Occasionally, people ask me what methods I use to come up with the blog topics I write about.  And while I tend to derive inspiration from a number of different sources, I tell people that there’s one primary mantra I try to follow every time I pull an article together: “What can I write about job hunting and career transition that isn’t already patently obvious — or hasn’t already been talked about a thousand times over the years, by everybody else?

On this note, I was recently catching up on some industry reading and couldn’t help noticing that many of the articles seemed to rehash basic advice that, to me, came across as almost insultingly obvious to the average professional.  Now granted, I may be a bit too close to these issues given what I do for a living, so maybe my perception of what’s “obvious” on the job search front isn’t a valid measurement for the general public.  But even taking my own professional bias into account, I still flagged six pieces of advice that I think we might all safely agree are “no-brainers” these days.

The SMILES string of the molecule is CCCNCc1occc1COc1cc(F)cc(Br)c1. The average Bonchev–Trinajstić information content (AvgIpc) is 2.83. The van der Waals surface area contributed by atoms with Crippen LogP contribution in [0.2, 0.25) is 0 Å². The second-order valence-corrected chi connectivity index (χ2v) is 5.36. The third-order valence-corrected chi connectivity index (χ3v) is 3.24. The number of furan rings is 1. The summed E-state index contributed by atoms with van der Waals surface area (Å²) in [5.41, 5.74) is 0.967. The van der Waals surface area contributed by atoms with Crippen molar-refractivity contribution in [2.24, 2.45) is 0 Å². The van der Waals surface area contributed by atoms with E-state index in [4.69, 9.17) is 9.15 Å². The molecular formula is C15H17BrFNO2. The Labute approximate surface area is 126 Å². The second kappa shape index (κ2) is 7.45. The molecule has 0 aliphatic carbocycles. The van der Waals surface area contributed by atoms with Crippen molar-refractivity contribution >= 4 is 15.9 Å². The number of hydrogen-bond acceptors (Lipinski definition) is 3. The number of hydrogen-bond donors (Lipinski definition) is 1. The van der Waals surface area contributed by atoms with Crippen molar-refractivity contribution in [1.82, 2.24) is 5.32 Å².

Here’s my list — for whatever it’s worth:

#1.  You should turn your cell phone ringer off when meeting with somebody

Sure, there are always exceptions.  Perhaps a plumber is desperately trying to fix an emergency leak at your house or your wife is due to go into labor any moment.  But beyond these rare exceptions, which you can warn your conversation partner about in advance, can’t we all agree that it’s rude to leave your cell phone on (or even worse, to actually take a phone call) when you’re in a meeting with somebody?  To me, this isn’t something people should need to be reminded of anymore given that we’ve all had the chance to come to grips with cell phone etiquette for at least a decade now.  And as for those occasional times you forget and your phone accidentally rings in a meeting, no worries, just apologize for the distraction — and immediately turn it off.

#2.  You should avoid posting embarrassing photos/things on the Internet